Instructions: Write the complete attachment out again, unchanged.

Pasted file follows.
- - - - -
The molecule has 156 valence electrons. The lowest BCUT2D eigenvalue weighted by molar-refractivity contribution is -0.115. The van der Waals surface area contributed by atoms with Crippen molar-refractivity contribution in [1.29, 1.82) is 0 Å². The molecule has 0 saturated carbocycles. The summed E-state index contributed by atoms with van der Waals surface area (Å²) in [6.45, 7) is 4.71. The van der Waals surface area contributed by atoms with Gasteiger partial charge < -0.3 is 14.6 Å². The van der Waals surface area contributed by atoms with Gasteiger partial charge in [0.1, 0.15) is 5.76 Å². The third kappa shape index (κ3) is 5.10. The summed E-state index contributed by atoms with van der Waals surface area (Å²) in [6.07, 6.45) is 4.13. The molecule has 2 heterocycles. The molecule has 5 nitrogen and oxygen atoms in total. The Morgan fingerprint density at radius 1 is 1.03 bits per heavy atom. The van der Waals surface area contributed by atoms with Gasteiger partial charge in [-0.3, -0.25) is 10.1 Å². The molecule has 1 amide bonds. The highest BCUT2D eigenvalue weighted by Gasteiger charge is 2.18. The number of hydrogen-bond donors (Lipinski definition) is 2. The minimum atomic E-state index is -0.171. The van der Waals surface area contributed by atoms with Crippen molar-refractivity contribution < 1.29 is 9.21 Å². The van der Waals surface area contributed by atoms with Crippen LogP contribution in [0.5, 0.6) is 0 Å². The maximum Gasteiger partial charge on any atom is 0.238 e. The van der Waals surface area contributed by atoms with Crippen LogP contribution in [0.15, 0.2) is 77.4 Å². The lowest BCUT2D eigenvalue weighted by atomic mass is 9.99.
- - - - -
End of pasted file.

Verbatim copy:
The molecule has 156 valence electrons. The lowest BCUT2D eigenvalue weighted by molar-refractivity contribution is -0.115. The van der Waals surface area contributed by atoms with Crippen molar-refractivity contribution in [1.29, 1.82) is 0 Å². The molecule has 0 saturated carbocycles. The summed E-state index contributed by atoms with van der Waals surface area (Å²) in [6.45, 7) is 4.71. The van der Waals surface area contributed by atoms with Gasteiger partial charge < -0.3 is 14.6 Å². The van der Waals surface area contributed by atoms with Gasteiger partial charge in [0.1, 0.15) is 5.76 Å². The third kappa shape index (κ3) is 5.10. The summed E-state index contributed by atoms with van der Waals surface area (Å²) in [6.07, 6.45) is 4.13. The molecule has 2 heterocycles. The molecule has 5 nitrogen and oxygen atoms in total. The Morgan fingerprint density at radius 1 is 1.03 bits per heavy atom. The van der Waals surface area contributed by atoms with Gasteiger partial charge in [-0.3, -0.25) is 10.1 Å². The molecule has 1 amide bonds. The highest BCUT2D eigenvalue weighted by Gasteiger charge is 2.18. The number of hydrogen-bond donors (Lipinski definition) is 2. The minimum atomic E-state index is -0.171. The van der Waals surface area contributed by atoms with Crippen molar-refractivity contribution < 1.29 is 9.21 Å². The van der Waals surface area contributed by atoms with Crippen LogP contribution in [0.5, 0.6) is 0 Å². The maximum Gasteiger partial charge on any atom is 0.238 e. The van der Waals surface area contributed by atoms with Crippen LogP contribution in [0.15, 0.2) is 77.4 Å². The lowest BCUT2D eigenvalue weighted by atomic mass is 9.99.